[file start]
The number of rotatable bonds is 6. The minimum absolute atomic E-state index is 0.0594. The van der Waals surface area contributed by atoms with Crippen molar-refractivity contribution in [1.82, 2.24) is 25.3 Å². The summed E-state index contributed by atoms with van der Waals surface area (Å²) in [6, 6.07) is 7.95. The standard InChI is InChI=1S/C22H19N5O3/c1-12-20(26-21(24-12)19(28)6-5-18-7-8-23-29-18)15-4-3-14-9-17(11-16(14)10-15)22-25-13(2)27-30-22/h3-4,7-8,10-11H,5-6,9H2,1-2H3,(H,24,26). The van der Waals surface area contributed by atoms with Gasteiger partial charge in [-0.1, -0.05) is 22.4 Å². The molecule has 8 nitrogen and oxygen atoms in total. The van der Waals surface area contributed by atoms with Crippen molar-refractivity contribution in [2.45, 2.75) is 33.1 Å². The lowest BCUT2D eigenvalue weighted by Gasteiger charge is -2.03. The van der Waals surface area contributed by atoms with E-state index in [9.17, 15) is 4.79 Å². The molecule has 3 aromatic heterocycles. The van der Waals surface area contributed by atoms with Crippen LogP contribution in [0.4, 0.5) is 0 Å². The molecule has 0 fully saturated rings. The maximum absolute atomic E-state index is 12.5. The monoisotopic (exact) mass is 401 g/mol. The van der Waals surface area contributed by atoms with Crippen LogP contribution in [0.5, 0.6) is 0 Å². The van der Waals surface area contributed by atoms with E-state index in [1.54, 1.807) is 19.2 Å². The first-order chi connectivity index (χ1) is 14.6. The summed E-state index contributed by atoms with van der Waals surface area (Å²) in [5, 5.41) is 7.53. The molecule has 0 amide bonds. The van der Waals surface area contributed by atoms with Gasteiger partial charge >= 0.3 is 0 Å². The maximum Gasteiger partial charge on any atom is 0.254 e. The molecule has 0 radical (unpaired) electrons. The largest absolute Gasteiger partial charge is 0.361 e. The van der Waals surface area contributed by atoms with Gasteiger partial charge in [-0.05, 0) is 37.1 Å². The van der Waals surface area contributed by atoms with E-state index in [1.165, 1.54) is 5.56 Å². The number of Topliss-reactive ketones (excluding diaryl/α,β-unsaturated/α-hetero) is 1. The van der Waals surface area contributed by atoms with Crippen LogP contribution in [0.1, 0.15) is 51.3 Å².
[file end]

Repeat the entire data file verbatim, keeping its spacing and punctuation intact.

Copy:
The number of rotatable bonds is 6. The minimum absolute atomic E-state index is 0.0594. The van der Waals surface area contributed by atoms with Crippen molar-refractivity contribution in [1.82, 2.24) is 25.3 Å². The summed E-state index contributed by atoms with van der Waals surface area (Å²) in [6, 6.07) is 7.95. The standard InChI is InChI=1S/C22H19N5O3/c1-12-20(26-21(24-12)19(28)6-5-18-7-8-23-29-18)15-4-3-14-9-17(11-16(14)10-15)22-25-13(2)27-30-22/h3-4,7-8,10-11H,5-6,9H2,1-2H3,(H,24,26). The van der Waals surface area contributed by atoms with Gasteiger partial charge in [-0.1, -0.05) is 22.4 Å². The molecule has 8 nitrogen and oxygen atoms in total. The van der Waals surface area contributed by atoms with Crippen molar-refractivity contribution in [2.45, 2.75) is 33.1 Å². The lowest BCUT2D eigenvalue weighted by Gasteiger charge is -2.03. The van der Waals surface area contributed by atoms with E-state index in [9.17, 15) is 4.79 Å². The molecule has 3 aromatic heterocycles. The van der Waals surface area contributed by atoms with Crippen LogP contribution in [0.4, 0.5) is 0 Å². The molecule has 0 fully saturated rings. The maximum absolute atomic E-state index is 12.5. The monoisotopic (exact) mass is 401 g/mol. The van der Waals surface area contributed by atoms with Crippen LogP contribution in [0.5, 0.6) is 0 Å². The van der Waals surface area contributed by atoms with E-state index in [1.54, 1.807) is 19.2 Å². The first-order chi connectivity index (χ1) is 14.6. The summed E-state index contributed by atoms with van der Waals surface area (Å²) in [5, 5.41) is 7.53. The molecule has 0 amide bonds. The van der Waals surface area contributed by atoms with Gasteiger partial charge >= 0.3 is 0 Å². The maximum Gasteiger partial charge on any atom is 0.254 e. The molecule has 0 radical (unpaired) electrons. The largest absolute Gasteiger partial charge is 0.361 e. The van der Waals surface area contributed by atoms with Gasteiger partial charge in [-0.05, 0) is 37.1 Å². The van der Waals surface area contributed by atoms with E-state index in [1.165, 1.54) is 5.56 Å². The number of Topliss-reactive ketones (excluding diaryl/α,β-unsaturated/α-hetero) is 1. The van der Waals surface area contributed by atoms with Crippen LogP contribution in [0.1, 0.15) is 51.3 Å².